“I hate having pucks shot at me,” said Sheldon Baerg.
The 21-year-old netminder for the Concordia Stingers men’s hockey team just completed his rookie season, backing up starter Pat Lepage. Goalies are known for their quirky personalities and erratic behaviour, but a goalie who doesn’t like getting hit with pucks?
“In games I don’t mind, but in practice, if guys are teeing up slapshots from the hashmarks, well… that’s a different story.”
Being the youngest kid in his neighbourhood growing up, Baerg was always the one who got stuck in net during road hockey games. “I got really good, and since I sucked at being a player, I just kept being a goalie.”
Many hockey players start their careers as soon as they can walk, but Burnaby native Baerg played baseball and soccer as a young kid, and didn’t start playing hockey until he was ten. “My dad wasn’t too happy, because being a goalie is expensive. But there weren’t enough goalies in the league, and so I made the ‘A’ team my first year.”
Baerg continued to play elite rep hockey at the AAA level (save for one year in peewee AA) and made the jump to tier II junior hockey at age 16. “It was a nice jump going from Bantam AAA to Junior, but I think maybe I moved up too quickly, since I was only 5’5″ at the time.”
While he stayed on as backup goalie his first year, he was demoted to Junior B during his second year of junior, his coach citing his small size as the problem.
After finishing high school in 2003, Baerg packed up and moved to Saskatchewan, where he again played tier II junior. “It was a random road trip, I had a ’79 Civic loaded with all my gear and my clothes.” Moving to the small town of Battleford, Sask. (just outside Regina) from suburban Vancouver was “a hard adjustment to make” for Baerg, but he enjoyed “being away from home.”
He returned to B.C. the following year to play in the BCHL, British Columbia’s tier II league. Baerg had earned the starting position with the team, but two weeks into the season, he suffered a serious groin injury and was unable to play for the remainder of the season. In the 2005-2006 season, Baerg’s over-age year of junior, he was forced to the sidelines again, this time with a dislocated shoulder.
His playing days weren’t over yet, though. While teaching aspiring netminders the tricks of the trade at a hockey school owned by the father of Stinger Tyler Doherty, he got word that “Concordia was looking for a backup goalie, and that I should get in touch with Kevin.” That was the middle of August. “I got accepted to Concordia three days before school started. Coach helped me get some classes.”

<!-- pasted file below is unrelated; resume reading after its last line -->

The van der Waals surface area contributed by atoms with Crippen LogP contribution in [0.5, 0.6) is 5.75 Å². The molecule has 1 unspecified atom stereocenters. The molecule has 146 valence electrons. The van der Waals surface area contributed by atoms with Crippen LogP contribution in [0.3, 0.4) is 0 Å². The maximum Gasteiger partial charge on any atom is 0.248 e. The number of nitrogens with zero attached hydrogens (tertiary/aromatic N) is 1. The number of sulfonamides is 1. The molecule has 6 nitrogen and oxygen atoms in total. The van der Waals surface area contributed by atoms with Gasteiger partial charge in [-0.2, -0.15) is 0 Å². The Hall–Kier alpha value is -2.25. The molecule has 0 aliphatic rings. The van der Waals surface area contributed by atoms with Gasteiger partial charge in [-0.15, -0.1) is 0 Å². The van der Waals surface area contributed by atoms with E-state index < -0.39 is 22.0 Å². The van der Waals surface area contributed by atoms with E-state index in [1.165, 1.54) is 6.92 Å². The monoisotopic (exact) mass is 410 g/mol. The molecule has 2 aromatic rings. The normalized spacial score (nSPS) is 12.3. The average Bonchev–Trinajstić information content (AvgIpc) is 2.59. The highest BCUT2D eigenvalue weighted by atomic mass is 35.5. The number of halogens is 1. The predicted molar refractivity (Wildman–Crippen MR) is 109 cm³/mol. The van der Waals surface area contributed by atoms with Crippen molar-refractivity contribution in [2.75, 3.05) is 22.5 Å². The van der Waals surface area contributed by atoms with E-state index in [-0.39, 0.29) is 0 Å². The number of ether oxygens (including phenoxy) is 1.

After beating out a slew of other goalies in training camp, he now backs up third-year goaltender Lepage. While the two “get along great” and Sheldon admits he “looks up to Patty a lot,” their personalities are different. Lepage is a more quiet guy, but Baerg says, “I guess I fit the prototype for goalies. I’m completely and utterly random. The stuff I say is weird. People say I’m weird, but it’s my personality, so it suits me being a goalie, rather than the other way around.” But people can “pretty much tell” he’s a goalie by his quirks.
He says he is not much of “a pre-game person” but there are certain things that he does. For example, “if I’m putting on my gear and something doesn’t feel right, I take it all off and start over. Oh, and I’m the slowest changer in the league, bar none. It takes me a full 15 minutes to get my gear on. I hate doing mundane tasks like putting on skates, so I always make sure I have extra time.”
During games, Sheldon can be seen occasionally dancing to the music on the loudspeaker during stops in play. “I talk to myself all the time. I say stuff like ‘stay calm’ to help me focus. And I like to sing along with the music, because it helps me from getting too caught up in things. If I stop talking to myself, I get lost, and goals happen.”
After spending this season in close quarters with Lepage, Sheldon says that though the two play different styles, they approach games with the same mentality. “When you’re pretty much splitting games, it’s kinda hard to try and get a rhythm going, but I think we handled it pretty well. Patty’s a good guy; I just wish I could speak French to him.”
With many of the guys on the Stingers team being born and raised in Montreal, most everyone is bilingual and even guys from out of town pick it up after being around it so much. Being the only English rookie on the team, Baerg aspires to learn french. “I’m taking a class next semester, and I really want to be bilingual. Guys like Marc-Andr